California Proposition 97, Restoration of Cal-OSHA (1988)

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California Proposition 97 was on the November 8, 1988 statewide ballot in California as an initiated state statute, where it was approved.

Proposition 97 required the Governor of California and DIR to take steps to restore state operation of the private-sector Cal-OSHA program. Proposition 97 also required the Governor to: (1) propose sufficient funds in the budget submitted to the Legislature to minimize the risk to workers from industrial injuries, illnesses and exposure to toxic substances, and (2) seek the maximum level of federal funds to support the costs of administering the state plan.

Election results

Proposition 97
ResultVotesPercentage
Approveda Yes 4,776,182 53.71%
No4,166,10246.29%

Text of measure

Title

The ballot title was:

State Occupational Safety and Health Plan. Initiative Statute.

Summary

The official summary said:

"Federal law permits states to enforce occupational safety and health standards in private sector employment pursuant to federally approved state plan. California has had such a state plan and has occupational safety laws regulating private and public employment. In 1987, the Governor took action to withdraw the plan and to reduce its funding. This measure requires funds to be budgeted for the state plan and requires steps be taken to prevent withdrawal of federal approval of the plan or, if withdrawn, to require submission of new plan. Other changes are made."

Fiscal impact

See also: Fiscal impact statement

The fiscal estimate provided by the California Legislative Analyst's Office said:

  • "The fiscal effect of this measure would depend on how the California Supreme Court rules on the state's obligation to conduct a private-sector Cal-OSHA program."
  • "If the Court Finds No Existing Obligation to Operate the Program. If the court rules that the Governor legally terminated the private-sector Cal-OSHA program, this measure would impose new costs on the state by requiring it to restore the program. Reestablishing the program would cost about $23 million annually. About half of these costs ($11.5 million) would be paid from the State General Fund and the balance from the federal funds. This estimate assumes that the state's previous level of Cal-OSHA activity would be sufficient to minimize risks to workers, and that the state would receive matching federal funds. In addition to the $11.5 million in state costs to reestablish the Cal-OSHA program, the state also could incur costs due to the "concurrent jurisdiction" provision. If the state authorized the enforcement of state work-place health and safety standards for mines and tunnels, it would incur annual General Fund costs of about $700,000. Thus, total state costs under this measure could exceed $12 million annually. The reestablishment of a private-sector Cal-OSHA program also would result in additional state revenues from the collection of fines imposed on violators of health and safety laws. It is estimated that these additional General Fund revenues would total approximately $1.6 million annually."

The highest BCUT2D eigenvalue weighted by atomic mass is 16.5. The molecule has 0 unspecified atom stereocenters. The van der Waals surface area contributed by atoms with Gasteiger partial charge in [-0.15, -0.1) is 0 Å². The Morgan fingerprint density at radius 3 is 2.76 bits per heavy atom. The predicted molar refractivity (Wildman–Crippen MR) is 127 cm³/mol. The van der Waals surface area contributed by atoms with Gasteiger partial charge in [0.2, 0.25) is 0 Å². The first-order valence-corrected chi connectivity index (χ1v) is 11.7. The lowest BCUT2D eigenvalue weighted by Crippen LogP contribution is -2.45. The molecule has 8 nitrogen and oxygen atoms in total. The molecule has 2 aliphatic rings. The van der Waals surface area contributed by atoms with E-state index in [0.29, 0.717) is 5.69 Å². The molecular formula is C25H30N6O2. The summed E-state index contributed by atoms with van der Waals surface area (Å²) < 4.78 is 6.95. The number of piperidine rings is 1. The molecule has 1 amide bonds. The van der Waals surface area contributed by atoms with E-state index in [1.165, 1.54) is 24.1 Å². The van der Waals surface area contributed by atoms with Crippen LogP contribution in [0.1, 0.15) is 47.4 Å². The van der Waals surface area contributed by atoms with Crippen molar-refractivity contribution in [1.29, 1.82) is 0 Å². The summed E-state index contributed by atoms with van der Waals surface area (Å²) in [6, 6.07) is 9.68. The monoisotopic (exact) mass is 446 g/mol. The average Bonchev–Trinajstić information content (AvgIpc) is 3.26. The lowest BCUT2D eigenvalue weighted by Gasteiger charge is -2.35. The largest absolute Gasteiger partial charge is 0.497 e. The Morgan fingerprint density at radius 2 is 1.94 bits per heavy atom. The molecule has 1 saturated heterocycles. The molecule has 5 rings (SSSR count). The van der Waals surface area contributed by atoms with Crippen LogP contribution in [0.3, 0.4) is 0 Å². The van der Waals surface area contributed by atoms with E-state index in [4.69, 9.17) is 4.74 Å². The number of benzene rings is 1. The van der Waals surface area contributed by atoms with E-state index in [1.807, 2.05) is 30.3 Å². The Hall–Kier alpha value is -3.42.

• "If the Court Finds an Existing State Obligation to Operate the Program. If the court rules that the state is already legally obligated to fund the private-sector Cal-OSHA program, the program would be reestablished regardless of this measure. Consequently, the Cal-OSHA provisions of this measure would have little or no effect. The "concurrent jurisdiction" provision, however, could have a fiscal impact. If the state authorized the enforcement of state workplace health and safety standards for mines and tunnels, it would incur annual General Fund costs of about $700,000."

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